A Necessary Balance

why we need hybrid learning now more than ever


Photo from Caroline Vos

Junior Caroline Vos shares her thoughts on the full return to campus in January.

Caroline Vos

While COVID-19 cases skyrocket and the country prepares for what officials have promised to be “a dark winter,” Greenhill’s decision to return the Upper School to in-person learning in January has sparked many debates about what the proper balance is between safety and normalcy.

I am currently a hybrid learner, and I am a supporter of in-person learning under the proper circumstances. In fact, among the students who I have talked to about this issue, it is a nearly undisputed fact that learning in-person is significantly better than learning online for both social and academic reasons. However, the administration’s decision to return to in-person learning seems untimely at best, and dangerous at worst.

Despite the proposed precautions, the amount of risk still increases substantially with everyone at school at the same time. With an increase in student population, a single positive test can quickly become a cluster and contact tracing can become a nightmare. Taking this risk into account, in addition to the ever-increasing number of sick and quarantined students within our own school and communities, it seems counterintuitive that the administration has decided that in-person learning is what is best for the students right now.

On the other hand, the hybrid model has been effective at controlling the spread of COVID-19 thus far and has facilitated the contact-tracing process. It has also allowed those who wish to be in school to do so safely, resulting in a minimal number of outbreaks when compared to other schools and the surrounding community. And now, in a time where the pandemic in this country is worsening every day, we need hybrid learning more than ever to ensure the highest quality of education possible while still maintaining a safe environment.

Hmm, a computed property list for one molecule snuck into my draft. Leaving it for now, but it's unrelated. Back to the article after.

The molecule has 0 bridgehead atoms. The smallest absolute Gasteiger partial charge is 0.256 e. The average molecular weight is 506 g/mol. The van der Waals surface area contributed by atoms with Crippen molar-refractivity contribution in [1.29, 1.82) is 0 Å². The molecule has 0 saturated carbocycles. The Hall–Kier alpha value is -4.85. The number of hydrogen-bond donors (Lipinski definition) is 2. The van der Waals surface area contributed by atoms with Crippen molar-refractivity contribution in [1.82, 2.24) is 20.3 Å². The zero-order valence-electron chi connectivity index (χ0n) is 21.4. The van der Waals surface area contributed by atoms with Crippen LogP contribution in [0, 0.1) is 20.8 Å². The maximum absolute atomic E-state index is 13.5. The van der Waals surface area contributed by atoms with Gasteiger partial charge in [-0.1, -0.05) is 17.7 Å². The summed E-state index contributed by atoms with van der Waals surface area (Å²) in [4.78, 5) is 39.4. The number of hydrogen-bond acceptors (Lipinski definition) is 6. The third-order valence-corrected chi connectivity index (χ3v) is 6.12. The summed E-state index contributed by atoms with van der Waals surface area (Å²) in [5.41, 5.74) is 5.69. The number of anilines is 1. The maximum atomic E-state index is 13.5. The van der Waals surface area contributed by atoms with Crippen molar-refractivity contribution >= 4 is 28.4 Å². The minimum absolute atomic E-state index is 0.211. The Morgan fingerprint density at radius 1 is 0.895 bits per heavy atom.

That being said, I certainly do not believe that the hybrid model is perfect. I do believe, however, that the benefits of this system far outweigh the drawbacks. Hybrid learning has afforded me (and many students in a similar position to me) the opportunity to fully engage in my classes while still at a safe and comfortable capacity.

The Upper School’s move to fully in-person learning would force students like me to make a difficult decision: either to accept the increased risk of in-person learning or to sacrifice the quality of our education in favor of a safer environment. It is also essential to consider the stress that this decision would place on teachers, who do not have the choice to switch to the online model based on their comfort level. In-person learning, and the increased class sizes that accompany it, place our teachers under undue amounts of stress and force them into a higher- risk situation from which they can’t opt out.

These are chaotic and dangerous times, and I believe that the best way for us to proceed as a community is with hybrid learning. The switch to fully in-person learning introduces unnecessary risk into our environment and forces members of our community to make sacrifices that they did not have to make under hybrid learning.

Until some drastic positive change takes place outside of our community—whether that be a change in public policy, a change in the infection rate, or significant developments in medical treatments and vaccines—the best option is to err on the side of caution. And that means sticking with methods that have enabled the Upper School to maintain a safe environment while delivering the best possible education.